Non-conviction-based assets recovery is a potent tool for recovery of illicit wealth, the chair of the Independent Corrupt Practices and other related offences Commission (ICPC), Bolaji Owasanoye, has said.
Mr Owasanoye said it also helps to deny looters “the fruits of wrong-doing”.
The approach involves recovering proceeds of crimes through court orders without necessarily securing the conviction or establishing the guilt of the looters or anyone associated with the crime in court.
He said this at the ongoing 12th Commonwealth Regional Conference for Heads of Anti-Corruption Agencies in Africa, Kigali, Rwanda.
The theme of the conference is ‘Combating Corruption for Good Governance and Sustainable Development in Africa,’ according to a statement issued by ICPC’s spokesperson, Azuka Ogugwa, on Thursday.
According to the ICPC chairman, non-conviction-based asset forfeiture would deny corrupt persons the use of whatever they had stolen from the public coffers.
In his presentation titled, ‘The Effects of Non-Conviction Based Asset Recovery in Fighting Corruption,’ Mr advised that civil forfeiture was a viable alternative to criminal forfeiture.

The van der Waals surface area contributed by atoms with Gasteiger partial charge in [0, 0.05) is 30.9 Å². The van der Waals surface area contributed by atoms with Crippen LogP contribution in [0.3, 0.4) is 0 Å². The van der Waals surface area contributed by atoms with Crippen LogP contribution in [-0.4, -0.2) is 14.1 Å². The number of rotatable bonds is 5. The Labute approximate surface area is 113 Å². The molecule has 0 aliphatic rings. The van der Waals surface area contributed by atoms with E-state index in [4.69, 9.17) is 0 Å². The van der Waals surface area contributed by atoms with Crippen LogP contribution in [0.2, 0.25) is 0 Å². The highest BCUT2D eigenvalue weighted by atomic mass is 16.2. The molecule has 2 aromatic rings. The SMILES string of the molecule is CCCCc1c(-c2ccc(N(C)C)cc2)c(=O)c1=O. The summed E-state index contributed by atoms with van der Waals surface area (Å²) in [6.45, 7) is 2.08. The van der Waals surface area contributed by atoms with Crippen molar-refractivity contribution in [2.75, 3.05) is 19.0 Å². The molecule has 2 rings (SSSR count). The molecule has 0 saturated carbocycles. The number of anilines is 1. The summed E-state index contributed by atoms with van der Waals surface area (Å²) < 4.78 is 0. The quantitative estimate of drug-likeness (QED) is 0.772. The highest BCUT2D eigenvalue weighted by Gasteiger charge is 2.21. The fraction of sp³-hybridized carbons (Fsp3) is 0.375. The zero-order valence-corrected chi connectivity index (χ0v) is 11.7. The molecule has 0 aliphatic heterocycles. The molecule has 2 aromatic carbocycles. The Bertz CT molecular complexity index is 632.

“The Anti-Corruption Agencies (ACAs) need to improve capacity in investigation especially asset tracing to ensure maximum impact of non-conviction based asset forfeiture.
“Serious efforts should be made to address the dysfunction in the criminal justice system while improved public education is required on the utility of civil forfeiture to anti-corruption efforts,” said Prof. Owasanoye, who was a former Executive Secretary of the Presidential Advisory Committee Against Corruption (PACAC).
He listed the advantages of non-conviction based asset forfeiture, including the ability to conclude proceedings quickly, the liberty of the person in possession of assets not being an issue because it does not violate fundamental rights or constitutional safeguards, and the proceeding being against property rather than people.
The ICPC Chairman further stated that removing criminals from their ill-gotten wealth was adequate punishment to deter others, as the United Nations Convention Against Corruption recognises and encourages (UNCAC).